Many couples seek sex and relationship therapy as new parents struggling to meet the sexual needs of their relationship. Moving into parenthood is a changing time as couples have to adapt to new responsibilities of life and the changing dynamics of their relationship. Sex and intimacy often gets placed on the side lines and as energy and time is devoted to attending to the practical needs of the family and the emotional needs of our children. Sexual engagement with our partner can just feel like another demand on our limited energy supply.
There is nothing wrong with abstaining from sex for awhile and most relationships can mange a period without intimacy. However if the dynamic continues, it can create tension. Couples may begin to loose their sense of connection and compatibility. As the gap becomes wider, the lack of sex and intimacy can also erode the sexual confidence of the relationship and the self-esteem of the individual.
Here are six ideas that may support couples to reclaim a mutually pleasurable sex life
1. Valuing the importance of sex and intimacy in the relationship
Sometimes life becomes so full we can forget to value the importance of sex and intimacy in our relationship. Devoting time and energy to creating a mutually satisfying and fulfilling relationship builds a good foundation for the whole family. If our relationship is not solid or in conflict, it impacts the whole family. Sexual engagement for pleasure may feel like a luxury but it is an essential part of cultivating connection with our partners.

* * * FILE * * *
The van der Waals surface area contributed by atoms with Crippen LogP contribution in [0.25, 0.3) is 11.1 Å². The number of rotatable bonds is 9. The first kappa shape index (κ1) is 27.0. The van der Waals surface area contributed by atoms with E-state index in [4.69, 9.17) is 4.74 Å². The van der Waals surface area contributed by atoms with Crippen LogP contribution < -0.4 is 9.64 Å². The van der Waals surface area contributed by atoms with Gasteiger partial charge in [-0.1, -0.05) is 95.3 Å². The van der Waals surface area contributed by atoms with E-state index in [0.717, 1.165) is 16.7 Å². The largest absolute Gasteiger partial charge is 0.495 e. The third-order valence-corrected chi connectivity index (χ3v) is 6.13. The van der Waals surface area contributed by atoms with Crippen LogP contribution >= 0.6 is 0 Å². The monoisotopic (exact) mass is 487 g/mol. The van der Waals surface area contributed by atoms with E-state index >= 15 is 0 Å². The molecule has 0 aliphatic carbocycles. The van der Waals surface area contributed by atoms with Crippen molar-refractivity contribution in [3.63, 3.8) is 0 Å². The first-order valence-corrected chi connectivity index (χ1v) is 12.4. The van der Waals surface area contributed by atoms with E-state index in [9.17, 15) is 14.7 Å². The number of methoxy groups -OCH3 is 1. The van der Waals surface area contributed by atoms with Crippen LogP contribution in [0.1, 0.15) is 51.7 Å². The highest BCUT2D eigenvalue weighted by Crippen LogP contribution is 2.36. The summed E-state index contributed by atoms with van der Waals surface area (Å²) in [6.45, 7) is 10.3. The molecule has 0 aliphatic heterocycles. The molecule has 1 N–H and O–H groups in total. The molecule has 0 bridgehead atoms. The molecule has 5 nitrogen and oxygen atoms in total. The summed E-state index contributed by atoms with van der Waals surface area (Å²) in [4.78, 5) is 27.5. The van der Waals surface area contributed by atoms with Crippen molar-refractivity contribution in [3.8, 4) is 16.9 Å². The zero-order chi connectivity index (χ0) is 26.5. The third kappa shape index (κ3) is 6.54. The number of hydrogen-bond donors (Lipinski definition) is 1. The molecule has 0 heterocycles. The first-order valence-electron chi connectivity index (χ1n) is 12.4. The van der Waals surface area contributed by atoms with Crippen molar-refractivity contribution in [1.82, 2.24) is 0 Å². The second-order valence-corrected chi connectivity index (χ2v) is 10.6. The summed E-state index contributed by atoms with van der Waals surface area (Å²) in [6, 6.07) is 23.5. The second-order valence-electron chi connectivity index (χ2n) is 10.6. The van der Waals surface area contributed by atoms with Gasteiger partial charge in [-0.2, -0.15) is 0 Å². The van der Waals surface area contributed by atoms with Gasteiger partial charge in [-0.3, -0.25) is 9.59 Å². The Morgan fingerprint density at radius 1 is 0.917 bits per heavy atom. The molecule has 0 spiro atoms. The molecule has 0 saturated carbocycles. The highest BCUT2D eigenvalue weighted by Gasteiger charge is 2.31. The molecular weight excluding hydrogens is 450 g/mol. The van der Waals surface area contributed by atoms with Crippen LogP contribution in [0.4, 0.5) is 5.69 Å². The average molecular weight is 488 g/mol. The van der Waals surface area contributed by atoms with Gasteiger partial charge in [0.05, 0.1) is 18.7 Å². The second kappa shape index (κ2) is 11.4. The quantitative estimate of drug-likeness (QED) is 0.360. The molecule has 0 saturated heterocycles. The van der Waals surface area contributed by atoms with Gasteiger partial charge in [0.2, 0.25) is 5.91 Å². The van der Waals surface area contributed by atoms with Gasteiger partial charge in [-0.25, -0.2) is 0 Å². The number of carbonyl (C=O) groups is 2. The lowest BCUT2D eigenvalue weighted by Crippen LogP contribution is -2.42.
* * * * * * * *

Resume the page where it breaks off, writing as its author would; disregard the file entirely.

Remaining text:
Both persons need to value their relationship and explore the importance of sexuality and intimacy for themselves and their partner. If only one person values sex and the other person does not, it can create tension. Learning to engage in open conversations about sexuality is essential. Open conversations allow couples to explore ways we can meet the sexual needs and desires of each person, and creates an opportunity for connection and bonding.
2. Creating space for your relationship
Once a couple agree to value their relationship and its need for intimacy, they can find creative ways of making space. This can be the greatest challenge as we often have such limited time and energy. However, creating space for the relationship is so important. It temporarily frees us from the distraction of our busy life so we can focus on our partner and build our sense of connection.
When we create space for the relationship we also give our partner the message that they are important, which builds trust and connection. When we feel safe and connected to our partners, we gain the confidence to be authentic and express our deep desires and fears, knowing we are acceptable even in our vulnerability. When we can be in our vulnerability with our partner, we have the opportunity to explore our sexuality without overwhelming fears of rejection or shame.
3. Transitioning between roles – from carer to passionate lover.